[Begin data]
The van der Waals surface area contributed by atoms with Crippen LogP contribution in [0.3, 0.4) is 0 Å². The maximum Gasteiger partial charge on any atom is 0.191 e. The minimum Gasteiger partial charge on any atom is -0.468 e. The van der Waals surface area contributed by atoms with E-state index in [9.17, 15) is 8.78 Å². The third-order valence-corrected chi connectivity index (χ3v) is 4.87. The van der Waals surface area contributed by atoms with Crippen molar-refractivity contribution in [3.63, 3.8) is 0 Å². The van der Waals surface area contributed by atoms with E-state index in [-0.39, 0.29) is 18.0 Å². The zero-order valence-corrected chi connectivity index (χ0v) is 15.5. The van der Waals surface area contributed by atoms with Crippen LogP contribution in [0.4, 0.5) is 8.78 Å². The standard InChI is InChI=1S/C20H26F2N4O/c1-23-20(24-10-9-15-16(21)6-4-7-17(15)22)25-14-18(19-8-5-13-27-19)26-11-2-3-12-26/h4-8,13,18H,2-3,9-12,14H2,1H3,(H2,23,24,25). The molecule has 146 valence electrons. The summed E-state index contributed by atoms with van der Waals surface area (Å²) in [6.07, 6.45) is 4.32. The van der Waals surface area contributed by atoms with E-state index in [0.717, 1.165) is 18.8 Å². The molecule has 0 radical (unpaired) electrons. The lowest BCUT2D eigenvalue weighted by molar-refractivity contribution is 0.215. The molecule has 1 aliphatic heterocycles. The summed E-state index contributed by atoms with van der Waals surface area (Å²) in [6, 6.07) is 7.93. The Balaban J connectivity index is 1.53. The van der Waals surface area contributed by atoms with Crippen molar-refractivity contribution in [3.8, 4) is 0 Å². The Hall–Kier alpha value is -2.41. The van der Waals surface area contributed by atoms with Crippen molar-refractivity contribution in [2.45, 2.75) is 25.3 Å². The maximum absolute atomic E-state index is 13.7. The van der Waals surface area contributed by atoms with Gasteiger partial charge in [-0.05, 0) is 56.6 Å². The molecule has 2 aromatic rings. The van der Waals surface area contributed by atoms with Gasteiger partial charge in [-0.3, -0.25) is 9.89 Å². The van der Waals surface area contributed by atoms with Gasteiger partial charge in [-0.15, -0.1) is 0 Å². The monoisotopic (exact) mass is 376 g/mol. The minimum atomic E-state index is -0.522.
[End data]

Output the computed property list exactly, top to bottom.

The van der Waals surface area contributed by atoms with Crippen LogP contribution in [0.3, 0.4) is 0 Å². The maximum Gasteiger partial charge on any atom is 0.191 e. The minimum Gasteiger partial charge on any atom is -0.468 e. The van der Waals surface area contributed by atoms with E-state index in [9.17, 15) is 8.78 Å². The third-order valence-corrected chi connectivity index (χ3v) is 4.87. The van der Waals surface area contributed by atoms with Crippen molar-refractivity contribution in [3.63, 3.8) is 0 Å². The van der Waals surface area contributed by atoms with E-state index in [-0.39, 0.29) is 18.0 Å². The zero-order valence-corrected chi connectivity index (χ0v) is 15.5. The van der Waals surface area contributed by atoms with Crippen LogP contribution in [0.4, 0.5) is 8.78 Å². The standard InChI is InChI=1S/C20H26F2N4O/c1-23-20(24-10-9-15-16(21)6-4-7-17(15)22)25-14-18(19-8-5-13-27-19)26-11-2-3-12-26/h4-8,13,18H,2-3,9-12,14H2,1H3,(H2,23,24,25). The molecule has 146 valence electrons. The summed E-state index contributed by atoms with van der Waals surface area (Å²) in [6.07, 6.45) is 4.32. The van der Waals surface area contributed by atoms with E-state index in [0.717, 1.165) is 18.8 Å². The molecule has 0 radical (unpaired) electrons. The lowest BCUT2D eigenvalue weighted by molar-refractivity contribution is 0.215. The molecule has 1 aliphatic heterocycles. The summed E-state index contributed by atoms with van der Waals surface area (Å²) in [6, 6.07) is 7.93. The Balaban J connectivity index is 1.53. The van der Waals surface area contributed by atoms with Crippen molar-refractivity contribution in [3.8, 4) is 0 Å². The Hall–Kier alpha value is -2.41. The van der Waals surface area contributed by atoms with Crippen molar-refractivity contribution in [2.45, 2.75) is 25.3 Å². The maximum absolute atomic E-state index is 13.7. The van der Waals surface area contributed by atoms with Gasteiger partial charge in [-0.05, 0) is 56.6 Å². The molecule has 2 aromatic rings. The van der Waals surface area contributed by atoms with Gasteiger partial charge in [-0.3, -0.25) is 9.89 Å². The van der Waals surface area contributed by atoms with Gasteiger partial charge in [-0.15, -0.1) is 0 Å². The monoisotopic (exact) mass is 376 g/mol. The minimum atomic E-state index is -0.522.